Being Transgender and Facing Trauma in Airports

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Being Transgender and Facing Trauma in Airports

Tiommi Lucket

Tiommi Luckett (Photo Credit: Rhys Harper, Transcending Gender Project)

Tiommi Luckett, 39, arrived early for her flight out of Little Rock, AR, checked in and joined the line for security. Luckett’s job, blogger and Communications Coordinator for The Well Project, requires her to travel a lot. She knows the drill – hand luggage on the belt, shoes and jacket off and computer and liquids out.

“I have to make sure that everything is situated right. For me it’s more than making sure there’s no change in my pocket and my jacket’s off,” said Luckett. “I have to make sure my body doesn’t go off.”

Why? Because she is a transgender woman.

As she waits for her turn through the scanner, she can feel the fear building, swelling and growing. “Every time I go the airport I’m thinking, today is the day,” said Luckett.

From July 2015 -2016 712 million people have flown around the country and internationally, according to the Bureau of Transportation Statistics. Of those millions, many of the men and women nervously standing – feet aligned with the yellow prints and hands crossed above their head – are transgender.

Tiommi Luckett (Photo Credit: Rhys Harper, Transcending Gender Project)

Tiommi Luckett (Photo Credit: Rhys Harper, Transcending Gender Project)

Traveling is especially and sometimes unavoidably challenging for transgender human beings who just want to get on the plane. For those who are waiting for their gender reassignment surgery or, like Luckett, have no desire to have the operation, going through body scanners have been especially trying. The reason: TSA’s algorism does not account for transgender people who do not conform to the program’s idea of what a man or woman should look like.

There is no transgender button for the agent to press, only a pink one and blue one. So transgender men and women are often flagged for anomalies and patted down. The four most recent times Luckett has been flagged for one of these, it has happened at smaller airports.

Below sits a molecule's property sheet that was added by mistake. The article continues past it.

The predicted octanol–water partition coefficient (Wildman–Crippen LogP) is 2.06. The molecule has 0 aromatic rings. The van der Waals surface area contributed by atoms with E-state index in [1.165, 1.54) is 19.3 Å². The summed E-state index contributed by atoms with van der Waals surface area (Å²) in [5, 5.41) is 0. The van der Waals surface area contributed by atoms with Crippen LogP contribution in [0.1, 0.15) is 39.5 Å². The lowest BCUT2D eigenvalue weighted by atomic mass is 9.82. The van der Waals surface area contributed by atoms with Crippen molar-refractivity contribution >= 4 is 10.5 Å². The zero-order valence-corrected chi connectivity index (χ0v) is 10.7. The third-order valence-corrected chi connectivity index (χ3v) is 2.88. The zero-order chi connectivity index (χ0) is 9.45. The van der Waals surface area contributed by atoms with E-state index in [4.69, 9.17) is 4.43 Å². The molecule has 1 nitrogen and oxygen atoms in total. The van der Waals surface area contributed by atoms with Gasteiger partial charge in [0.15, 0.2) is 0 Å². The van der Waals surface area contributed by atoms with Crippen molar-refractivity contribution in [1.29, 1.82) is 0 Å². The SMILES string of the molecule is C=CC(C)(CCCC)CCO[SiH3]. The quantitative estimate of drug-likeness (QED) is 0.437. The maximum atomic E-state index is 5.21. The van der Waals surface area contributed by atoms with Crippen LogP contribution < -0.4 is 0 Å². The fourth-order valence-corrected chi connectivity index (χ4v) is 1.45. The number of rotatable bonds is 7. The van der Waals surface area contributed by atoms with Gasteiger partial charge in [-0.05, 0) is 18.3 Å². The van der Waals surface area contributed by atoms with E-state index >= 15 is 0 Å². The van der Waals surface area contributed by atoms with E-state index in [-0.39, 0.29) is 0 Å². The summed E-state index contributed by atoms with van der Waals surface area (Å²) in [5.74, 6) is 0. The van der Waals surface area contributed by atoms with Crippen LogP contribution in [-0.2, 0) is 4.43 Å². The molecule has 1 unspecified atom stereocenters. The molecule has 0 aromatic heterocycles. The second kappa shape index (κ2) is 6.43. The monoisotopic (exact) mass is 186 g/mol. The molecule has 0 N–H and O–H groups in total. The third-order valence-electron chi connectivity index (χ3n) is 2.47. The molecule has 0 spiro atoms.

TSA’s media office says they have provided training to officers across the country, which included screening of transgender passengers. When possible they get transgender instructors. They did not, however, address the continuing difficulties these passengers face in tiny airports.

Attempts to contact a policy specialist within the National Center for Transgender Equality have been unsuccessful.

Luckett assumed the scanning position and waited to be cleared. The large bar swung around, checking her for dangerous objects and anomalies. Unfortunately, it found one.

“A TSA agent said that my groin caused an alarm,” says Luckett. “I said oh, it’s probably because I’m trans.” Luckett was asked if she would prefer a man to perform the security check. She preferred a woman. The agent asked if she wanted to go into one of the rooms. “I’m not trying to miss my flight,” she said, “so let’s do this right here.”

And so it began.

In a survey by the National Center for Transgender Equality 11 percent of their 7,500 person sample reported experiencing unequal treatment while trying to catch a flight and 17 percent experienced verbal harassment or disrespect.

These extra screenings can out transgender people against their will and in an environment that is not exactly friendly. In states like Arkansas, where federal transgender equality directives from the president have been ignored, the challenges faced by transgender people are prevalent. The community there is small, only 3.5 percent of the population identified as lesbian, gay, bisexual or transgender according to Statista. So a traveler being outed by security before heading to one of the airport’s 12 gates is less than ideal.

Pat-downs, whether public or private, are humiliating, said Luckett. It is also the only alternative to the scanner. When they are performed by agents who are not accustomed to transgender men and women, or appear to be so, this already unwanted search feel even worse. Another transgender woman, and friend of Luckett’s, reported having her hair “snatched off” while enduring demeaning comments from TSA agents in a private room of a Florida’s small Fort Walton Airport.

Both the removal of her hair and comments are against TSA’s regulations.

“I felt violated,” said Luckett. “She rubbed every inch of me. Then I felt like some kind of criminal.” Luckett was then and still is understanding of the agent’s job and appreciated that she remained kind and professional. This did not make her feel any better as her breasts, groin, butt, abdomen and legs were publically checked.

The Luckett was told to lift her hair, her wig, so that the agent can see beneath. This, again, is a violation of TSA’s regulation. An agent can pat it down but the hair should not leave its owner’s head. “It’s very terrifying to actually go through the airport,” she said.

There is one way that Luckett can to go through the scanner without the pat-down.

It involves tucking – where Luckett pulls her genitals forward, pulls on some tight underwear to hold them in place, following those are a tight pair of jeans and a long loose shirt.

“Either way, when I go to the airport, it’s still frustrating and stressful,” says Luckett.

After every flight all Luckett wants to do is sleep. “I put so much energy into not bringing attention to myself,” she says. “My groin is setting off an alarm? So then I’ve been reduced again to nothing but genitalia.

“It’s not my fault I can’t put transgender as a gender marker on my driver’s license.”

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